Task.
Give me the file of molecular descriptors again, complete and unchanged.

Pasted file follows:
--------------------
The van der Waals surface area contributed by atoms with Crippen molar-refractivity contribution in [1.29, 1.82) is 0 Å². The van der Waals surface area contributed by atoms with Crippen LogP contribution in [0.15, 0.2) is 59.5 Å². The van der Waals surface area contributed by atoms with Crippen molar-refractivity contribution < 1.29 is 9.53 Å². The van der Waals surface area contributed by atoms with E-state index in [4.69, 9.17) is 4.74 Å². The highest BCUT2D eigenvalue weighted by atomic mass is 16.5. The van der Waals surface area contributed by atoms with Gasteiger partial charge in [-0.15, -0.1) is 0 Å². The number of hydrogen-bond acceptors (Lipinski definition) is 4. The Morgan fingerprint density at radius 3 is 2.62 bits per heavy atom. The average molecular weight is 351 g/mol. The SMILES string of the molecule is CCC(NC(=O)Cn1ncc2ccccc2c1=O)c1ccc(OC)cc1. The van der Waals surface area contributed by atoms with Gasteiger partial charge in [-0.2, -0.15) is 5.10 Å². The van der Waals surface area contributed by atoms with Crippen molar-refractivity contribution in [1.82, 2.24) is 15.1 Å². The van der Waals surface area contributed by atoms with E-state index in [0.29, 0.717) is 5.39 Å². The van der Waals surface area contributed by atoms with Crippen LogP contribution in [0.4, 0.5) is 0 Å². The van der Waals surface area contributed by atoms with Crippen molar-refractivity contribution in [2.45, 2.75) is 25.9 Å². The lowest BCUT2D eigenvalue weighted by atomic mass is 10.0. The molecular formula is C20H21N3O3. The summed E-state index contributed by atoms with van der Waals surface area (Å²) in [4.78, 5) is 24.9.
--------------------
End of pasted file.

The van der Waals surface area contributed by atoms with Crippen molar-refractivity contribution in [1.29, 1.82) is 0 Å². The van der Waals surface area contributed by atoms with Crippen LogP contribution in [0.15, 0.2) is 59.5 Å². The van der Waals surface area contributed by atoms with Crippen molar-refractivity contribution < 1.29 is 9.53 Å². The van der Waals surface area contributed by atoms with E-state index in [4.69, 9.17) is 4.74 Å². The highest BCUT2D eigenvalue weighted by atomic mass is 16.5. The van der Waals surface area contributed by atoms with Gasteiger partial charge in [-0.15, -0.1) is 0 Å². The number of hydrogen-bond acceptors (Lipinski definition) is 4. The Morgan fingerprint density at radius 3 is 2.62 bits per heavy atom. The average molecular weight is 351 g/mol. The SMILES string of the molecule is CCC(NC(=O)Cn1ncc2ccccc2c1=O)c1ccc(OC)cc1. The van der Waals surface area contributed by atoms with Gasteiger partial charge in [-0.2, -0.15) is 5.10 Å². The van der Waals surface area contributed by atoms with Crippen molar-refractivity contribution in [1.82, 2.24) is 15.1 Å². The van der Waals surface area contributed by atoms with E-state index in [0.29, 0.717) is 5.39 Å². The van der Waals surface area contributed by atoms with Crippen LogP contribution in [0.4, 0.5) is 0 Å². The van der Waals surface area contributed by atoms with Crippen molar-refractivity contribution in [2.45, 2.75) is 25.9 Å². The lowest BCUT2D eigenvalue weighted by atomic mass is 10.0. The molecular formula is C20H21N3O3. The summed E-state index contributed by atoms with van der Waals surface area (Å²) in [4.78, 5) is 24.9.